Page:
25/01/2011

The more involvement from the referral source in securing the referral, the stronger the opportunity to close the sale.

By Dr. Ivan R. Misner

A referral is a referral, right? Once a referral source has given you the name of a person to call, it’s up to you to do the rest. A referral is better than a cold call because you have the name of the prospect and, if you’re fortunate, you can use the name of the referral source to open the door. What more could you hope for?

Actually, there’s quite a bit more you can expect from referrals that have been properly developed by their sources.

Referrals come in many different grades. I’ve identified ten levels of referrals that vary in quality according to how much involvement your referral source has invested in preparing the referral for you. The more time and effort your source puts into qualifying, educating, and encouraging the prospect before you become involved, the higher the quality and level of that referral. Conversely, if your referral source only passes a prospect’s name to you, most of the work of converting that prospect into a customer falls on you, and the likelihood diminishes significantly.

Of course, the effectiveness of your referral network in providing you with quality referrals depends on the amount of work you do to develop your sources. There are many ways to encourage them to become active and enthusiastic members of your marketing team. In this article, we’ll address several methods for building the effectiveness of your referral network.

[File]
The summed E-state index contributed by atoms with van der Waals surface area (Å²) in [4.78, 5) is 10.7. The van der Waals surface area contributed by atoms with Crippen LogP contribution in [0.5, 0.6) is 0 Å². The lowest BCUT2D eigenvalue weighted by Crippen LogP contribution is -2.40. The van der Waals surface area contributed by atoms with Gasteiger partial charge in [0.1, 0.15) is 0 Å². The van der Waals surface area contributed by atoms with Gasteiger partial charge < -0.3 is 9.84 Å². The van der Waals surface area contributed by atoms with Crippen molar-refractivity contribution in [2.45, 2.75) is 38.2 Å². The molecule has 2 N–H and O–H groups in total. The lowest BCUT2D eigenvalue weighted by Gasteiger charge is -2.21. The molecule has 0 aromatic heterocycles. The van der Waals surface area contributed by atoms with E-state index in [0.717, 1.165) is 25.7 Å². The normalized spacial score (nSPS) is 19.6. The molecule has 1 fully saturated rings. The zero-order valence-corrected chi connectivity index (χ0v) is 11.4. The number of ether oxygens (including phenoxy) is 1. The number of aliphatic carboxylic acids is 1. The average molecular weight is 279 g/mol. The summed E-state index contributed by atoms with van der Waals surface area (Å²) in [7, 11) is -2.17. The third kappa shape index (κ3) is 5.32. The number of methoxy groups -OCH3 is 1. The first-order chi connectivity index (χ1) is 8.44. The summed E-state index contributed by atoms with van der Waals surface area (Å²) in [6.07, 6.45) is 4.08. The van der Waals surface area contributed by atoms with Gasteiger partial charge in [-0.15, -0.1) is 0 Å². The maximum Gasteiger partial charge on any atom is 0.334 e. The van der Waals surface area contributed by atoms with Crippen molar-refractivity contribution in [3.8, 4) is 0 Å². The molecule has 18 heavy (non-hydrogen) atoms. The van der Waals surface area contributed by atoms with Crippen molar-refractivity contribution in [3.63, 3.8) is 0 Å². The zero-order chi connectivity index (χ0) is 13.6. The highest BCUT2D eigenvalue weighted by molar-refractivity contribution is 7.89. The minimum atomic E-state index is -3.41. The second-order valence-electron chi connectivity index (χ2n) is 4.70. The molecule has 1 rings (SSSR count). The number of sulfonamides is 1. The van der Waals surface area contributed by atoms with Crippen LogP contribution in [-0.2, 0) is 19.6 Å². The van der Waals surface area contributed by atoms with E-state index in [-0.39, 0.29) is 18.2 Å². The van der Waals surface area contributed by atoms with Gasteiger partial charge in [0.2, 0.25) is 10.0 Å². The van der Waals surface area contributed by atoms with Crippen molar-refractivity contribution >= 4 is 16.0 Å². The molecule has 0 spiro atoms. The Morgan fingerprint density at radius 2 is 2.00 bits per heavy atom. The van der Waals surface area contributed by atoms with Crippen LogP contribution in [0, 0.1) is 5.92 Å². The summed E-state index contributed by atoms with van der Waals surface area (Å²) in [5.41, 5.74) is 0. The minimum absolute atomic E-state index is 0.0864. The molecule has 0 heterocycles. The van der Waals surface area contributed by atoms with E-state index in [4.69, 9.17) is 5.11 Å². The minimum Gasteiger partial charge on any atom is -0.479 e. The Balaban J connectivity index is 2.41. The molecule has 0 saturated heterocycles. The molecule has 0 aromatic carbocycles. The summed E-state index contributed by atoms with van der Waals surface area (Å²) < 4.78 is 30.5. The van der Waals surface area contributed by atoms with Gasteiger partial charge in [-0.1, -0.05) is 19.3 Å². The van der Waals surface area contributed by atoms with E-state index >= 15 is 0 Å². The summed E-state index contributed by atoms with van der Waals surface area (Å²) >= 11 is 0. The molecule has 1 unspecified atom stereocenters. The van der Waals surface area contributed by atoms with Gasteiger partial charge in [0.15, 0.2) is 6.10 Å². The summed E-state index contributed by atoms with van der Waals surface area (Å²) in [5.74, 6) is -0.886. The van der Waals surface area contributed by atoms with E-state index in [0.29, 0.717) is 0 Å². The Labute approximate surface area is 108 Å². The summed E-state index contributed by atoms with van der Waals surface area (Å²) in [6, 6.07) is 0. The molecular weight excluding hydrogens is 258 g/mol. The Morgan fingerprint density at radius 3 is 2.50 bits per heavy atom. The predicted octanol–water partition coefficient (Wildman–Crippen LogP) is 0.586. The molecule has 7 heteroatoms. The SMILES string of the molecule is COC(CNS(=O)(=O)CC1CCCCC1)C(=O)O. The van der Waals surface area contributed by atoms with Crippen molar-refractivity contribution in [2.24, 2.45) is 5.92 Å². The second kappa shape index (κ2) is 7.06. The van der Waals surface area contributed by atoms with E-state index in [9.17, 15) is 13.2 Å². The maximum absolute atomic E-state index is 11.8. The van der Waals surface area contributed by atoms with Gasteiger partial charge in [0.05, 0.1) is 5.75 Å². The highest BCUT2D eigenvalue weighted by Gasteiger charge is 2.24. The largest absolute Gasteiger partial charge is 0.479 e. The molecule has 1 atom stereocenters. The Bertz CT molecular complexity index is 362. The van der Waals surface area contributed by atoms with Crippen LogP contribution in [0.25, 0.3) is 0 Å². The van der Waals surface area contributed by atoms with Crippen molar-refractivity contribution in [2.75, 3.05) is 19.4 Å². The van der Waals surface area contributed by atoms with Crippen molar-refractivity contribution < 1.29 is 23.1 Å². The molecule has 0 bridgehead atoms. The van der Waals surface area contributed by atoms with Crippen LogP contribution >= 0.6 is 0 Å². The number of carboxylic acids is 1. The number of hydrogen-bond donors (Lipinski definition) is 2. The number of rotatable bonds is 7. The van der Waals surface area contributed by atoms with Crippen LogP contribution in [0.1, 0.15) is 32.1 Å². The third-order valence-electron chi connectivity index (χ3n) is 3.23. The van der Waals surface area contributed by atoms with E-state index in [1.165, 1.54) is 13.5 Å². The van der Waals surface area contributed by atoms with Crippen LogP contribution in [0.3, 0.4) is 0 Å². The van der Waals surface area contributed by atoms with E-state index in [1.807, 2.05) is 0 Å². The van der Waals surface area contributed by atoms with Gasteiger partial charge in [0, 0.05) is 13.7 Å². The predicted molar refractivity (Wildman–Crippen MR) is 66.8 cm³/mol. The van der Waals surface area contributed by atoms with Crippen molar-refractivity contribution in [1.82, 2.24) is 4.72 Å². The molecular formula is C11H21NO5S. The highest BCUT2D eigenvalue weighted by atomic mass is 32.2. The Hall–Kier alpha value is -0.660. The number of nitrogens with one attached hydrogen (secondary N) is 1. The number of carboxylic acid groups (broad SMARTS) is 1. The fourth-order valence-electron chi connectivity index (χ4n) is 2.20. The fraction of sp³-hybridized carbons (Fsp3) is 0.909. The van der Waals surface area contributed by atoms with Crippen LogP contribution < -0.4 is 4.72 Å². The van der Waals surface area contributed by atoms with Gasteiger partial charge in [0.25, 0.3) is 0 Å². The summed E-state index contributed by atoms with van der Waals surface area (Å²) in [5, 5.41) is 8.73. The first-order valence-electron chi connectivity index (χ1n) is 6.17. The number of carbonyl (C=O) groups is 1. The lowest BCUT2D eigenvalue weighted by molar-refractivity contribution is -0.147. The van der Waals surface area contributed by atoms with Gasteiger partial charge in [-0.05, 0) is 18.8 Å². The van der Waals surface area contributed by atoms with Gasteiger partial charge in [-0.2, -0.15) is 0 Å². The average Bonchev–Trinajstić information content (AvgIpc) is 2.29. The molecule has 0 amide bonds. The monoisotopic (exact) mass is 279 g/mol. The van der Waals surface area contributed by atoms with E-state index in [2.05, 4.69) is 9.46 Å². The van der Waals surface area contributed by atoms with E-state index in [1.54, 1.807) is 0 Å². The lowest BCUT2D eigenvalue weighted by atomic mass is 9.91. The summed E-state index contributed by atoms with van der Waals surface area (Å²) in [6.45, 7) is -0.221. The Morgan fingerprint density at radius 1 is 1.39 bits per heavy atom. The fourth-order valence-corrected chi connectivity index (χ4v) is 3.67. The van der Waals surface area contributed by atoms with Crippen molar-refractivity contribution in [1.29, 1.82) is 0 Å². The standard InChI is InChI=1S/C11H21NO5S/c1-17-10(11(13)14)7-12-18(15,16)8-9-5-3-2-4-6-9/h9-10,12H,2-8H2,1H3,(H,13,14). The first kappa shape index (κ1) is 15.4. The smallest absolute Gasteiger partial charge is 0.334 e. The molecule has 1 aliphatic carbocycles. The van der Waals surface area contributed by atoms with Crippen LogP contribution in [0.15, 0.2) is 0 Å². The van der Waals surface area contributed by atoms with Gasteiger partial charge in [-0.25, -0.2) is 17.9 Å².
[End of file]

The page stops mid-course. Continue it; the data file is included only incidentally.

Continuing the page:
Now let’s cover the ten levels of referrals, ranging from “nothing but name” to “the full Monty.” I ranked them in order of ascending quality.

Level 1. Names and Contact Information Only

This isn’t much better than having just a name to call. It only indicates that your referral source has done just enough work to provide you with a phone number, address, or some other way of contacting the prospect.

Level 2. Literature, Biography, and Company Information

When a referral source offers to give a contact your marketing literature or other information about your business, all you can be certain of is that the prospect will see the materials. The prospect’s interest in your product or service will depend solely on the impact of your marketing message.

Level 3. Authorization to Use Name

Once a referral source has authorized you to use her name, you can feel fairly certain that you’ve established a good level of credibility with her. By allowing you to say that she endorses your product or service, your source has given you valuable leverage with the prospect; however, the problem with this shade of referral is that the burden of developing the prospect still rests on you. Once you’ve conveyed that your referral source recommends you and your business, the task of selling really begins.

Level 4. General Testimonial or Letter of Recommendation

Getting a referral source to say or write nice things about you is a major accomplishment. His willingness to communicate positively about you and your business shows that you’ve built a moderate level of trust with him. Of course, testimonials and letters of recommendation are fairly common in the business world, so their impact on the average person is limited.

Level 5. Letter of Introduction and Promotion